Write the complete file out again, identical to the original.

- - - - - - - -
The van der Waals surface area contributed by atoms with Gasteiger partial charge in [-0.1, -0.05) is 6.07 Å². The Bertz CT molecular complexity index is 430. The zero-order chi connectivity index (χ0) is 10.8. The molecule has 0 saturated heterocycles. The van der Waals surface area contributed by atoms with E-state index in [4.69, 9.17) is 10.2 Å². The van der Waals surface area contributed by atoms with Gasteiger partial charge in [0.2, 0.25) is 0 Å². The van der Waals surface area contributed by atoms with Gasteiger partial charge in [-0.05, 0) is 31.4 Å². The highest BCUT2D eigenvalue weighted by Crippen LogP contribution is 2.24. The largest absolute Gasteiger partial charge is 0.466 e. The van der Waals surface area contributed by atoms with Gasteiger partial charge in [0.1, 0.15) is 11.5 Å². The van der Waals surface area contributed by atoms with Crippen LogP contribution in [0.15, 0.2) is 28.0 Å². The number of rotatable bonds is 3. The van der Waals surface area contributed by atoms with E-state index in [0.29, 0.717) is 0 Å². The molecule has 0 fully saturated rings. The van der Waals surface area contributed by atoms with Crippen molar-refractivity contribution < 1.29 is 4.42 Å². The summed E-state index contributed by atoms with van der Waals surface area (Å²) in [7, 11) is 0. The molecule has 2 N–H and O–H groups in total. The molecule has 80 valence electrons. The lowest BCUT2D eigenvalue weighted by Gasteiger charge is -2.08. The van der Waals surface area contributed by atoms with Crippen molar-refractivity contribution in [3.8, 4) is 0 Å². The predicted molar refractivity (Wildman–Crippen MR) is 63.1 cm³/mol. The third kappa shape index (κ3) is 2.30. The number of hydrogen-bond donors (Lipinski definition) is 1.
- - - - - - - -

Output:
The van der Waals surface area contributed by atoms with Gasteiger partial charge in [-0.1, -0.05) is 6.07 Å². The Bertz CT molecular complexity index is 430. The zero-order chi connectivity index (χ0) is 10.8. The molecule has 0 saturated heterocycles. The van der Waals surface area contributed by atoms with E-state index in [4.69, 9.17) is 10.2 Å². The van der Waals surface area contributed by atoms with Gasteiger partial charge in [0.2, 0.25) is 0 Å². The van der Waals surface area contributed by atoms with Gasteiger partial charge in [-0.05, 0) is 31.4 Å². The highest BCUT2D eigenvalue weighted by Crippen LogP contribution is 2.24. The largest absolute Gasteiger partial charge is 0.466 e. The van der Waals surface area contributed by atoms with Gasteiger partial charge in [0.1, 0.15) is 11.5 Å². The van der Waals surface area contributed by atoms with Crippen LogP contribution in [0.15, 0.2) is 28.0 Å². The number of rotatable bonds is 3. The van der Waals surface area contributed by atoms with E-state index in [0.29, 0.717) is 0 Å². The molecule has 0 fully saturated rings. The van der Waals surface area contributed by atoms with Crippen molar-refractivity contribution < 1.29 is 4.42 Å². The summed E-state index contributed by atoms with van der Waals surface area (Å²) in [7, 11) is 0. The molecule has 2 N–H and O–H groups in total. The molecule has 80 valence electrons. The lowest BCUT2D eigenvalue weighted by Gasteiger charge is -2.08. The van der Waals surface area contributed by atoms with Crippen molar-refractivity contribution in [3.8, 4) is 0 Å². The predicted molar refractivity (Wildman–Crippen MR) is 63.1 cm³/mol. The third kappa shape index (κ3) is 2.30. The number of hydrogen-bond donors (Lipinski definition) is 1.